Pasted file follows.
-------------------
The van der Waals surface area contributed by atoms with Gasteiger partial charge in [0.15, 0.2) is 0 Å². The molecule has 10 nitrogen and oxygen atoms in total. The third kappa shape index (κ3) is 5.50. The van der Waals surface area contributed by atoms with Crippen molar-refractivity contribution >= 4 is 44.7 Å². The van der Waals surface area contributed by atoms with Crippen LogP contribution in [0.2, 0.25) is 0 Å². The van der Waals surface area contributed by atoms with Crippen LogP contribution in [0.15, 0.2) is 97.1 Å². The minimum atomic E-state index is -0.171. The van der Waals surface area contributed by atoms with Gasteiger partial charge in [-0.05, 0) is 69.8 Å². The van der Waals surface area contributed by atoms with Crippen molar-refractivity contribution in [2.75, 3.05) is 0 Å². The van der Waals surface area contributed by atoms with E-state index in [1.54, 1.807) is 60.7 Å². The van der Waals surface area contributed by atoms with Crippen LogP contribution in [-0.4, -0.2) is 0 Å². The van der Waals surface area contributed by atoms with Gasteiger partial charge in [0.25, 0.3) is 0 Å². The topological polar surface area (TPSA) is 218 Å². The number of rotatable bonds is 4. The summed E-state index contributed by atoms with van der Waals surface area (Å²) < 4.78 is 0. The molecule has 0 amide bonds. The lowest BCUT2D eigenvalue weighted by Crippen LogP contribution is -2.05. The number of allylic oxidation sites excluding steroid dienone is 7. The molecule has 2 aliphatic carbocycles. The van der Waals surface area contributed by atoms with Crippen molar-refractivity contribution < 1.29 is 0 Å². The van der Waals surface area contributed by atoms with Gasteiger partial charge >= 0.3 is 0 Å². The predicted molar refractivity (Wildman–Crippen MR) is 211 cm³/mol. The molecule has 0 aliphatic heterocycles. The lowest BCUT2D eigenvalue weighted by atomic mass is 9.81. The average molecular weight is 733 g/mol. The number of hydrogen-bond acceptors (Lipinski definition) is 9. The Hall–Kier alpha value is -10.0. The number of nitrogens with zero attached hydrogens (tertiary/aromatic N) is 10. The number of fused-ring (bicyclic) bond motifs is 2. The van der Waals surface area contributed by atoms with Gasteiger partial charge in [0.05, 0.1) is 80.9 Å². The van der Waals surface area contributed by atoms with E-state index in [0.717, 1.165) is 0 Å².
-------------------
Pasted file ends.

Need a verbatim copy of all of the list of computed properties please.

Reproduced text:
The van der Waals surface area contributed by atoms with Gasteiger partial charge in [0.15, 0.2) is 0 Å². The molecule has 10 nitrogen and oxygen atoms in total. The third kappa shape index (κ3) is 5.50. The van der Waals surface area contributed by atoms with Crippen molar-refractivity contribution >= 4 is 44.7 Å². The van der Waals surface area contributed by atoms with Crippen LogP contribution in [0.2, 0.25) is 0 Å². The van der Waals surface area contributed by atoms with Crippen LogP contribution in [0.15, 0.2) is 97.1 Å². The minimum atomic E-state index is -0.171. The van der Waals surface area contributed by atoms with Gasteiger partial charge in [-0.05, 0) is 69.8 Å². The van der Waals surface area contributed by atoms with Crippen molar-refractivity contribution in [2.75, 3.05) is 0 Å². The van der Waals surface area contributed by atoms with E-state index in [1.54, 1.807) is 60.7 Å². The van der Waals surface area contributed by atoms with Crippen LogP contribution in [-0.4, -0.2) is 0 Å². The van der Waals surface area contributed by atoms with Gasteiger partial charge in [0.25, 0.3) is 0 Å². The topological polar surface area (TPSA) is 218 Å². The number of rotatable bonds is 4. The summed E-state index contributed by atoms with van der Waals surface area (Å²) < 4.78 is 0. The molecule has 0 amide bonds. The lowest BCUT2D eigenvalue weighted by Crippen LogP contribution is -2.05. The number of allylic oxidation sites excluding steroid dienone is 7. The molecule has 2 aliphatic carbocycles. The van der Waals surface area contributed by atoms with Crippen molar-refractivity contribution < 1.29 is 0 Å². The van der Waals surface area contributed by atoms with Gasteiger partial charge >= 0.3 is 0 Å². The predicted molar refractivity (Wildman–Crippen MR) is 211 cm³/mol. The molecule has 0 aliphatic heterocycles. The lowest BCUT2D eigenvalue weighted by atomic mass is 9.81. The average molecular weight is 733 g/mol. The number of hydrogen-bond acceptors (Lipinski definition) is 9. The Hall–Kier alpha value is -10.0. The number of nitrogens with zero attached hydrogens (tertiary/aromatic N) is 10. The number of fused-ring (bicyclic) bond motifs is 2. The van der Waals surface area contributed by atoms with Gasteiger partial charge in [0.05, 0.1) is 80.9 Å². The van der Waals surface area contributed by atoms with E-state index in [0.717, 1.165) is 0 Å².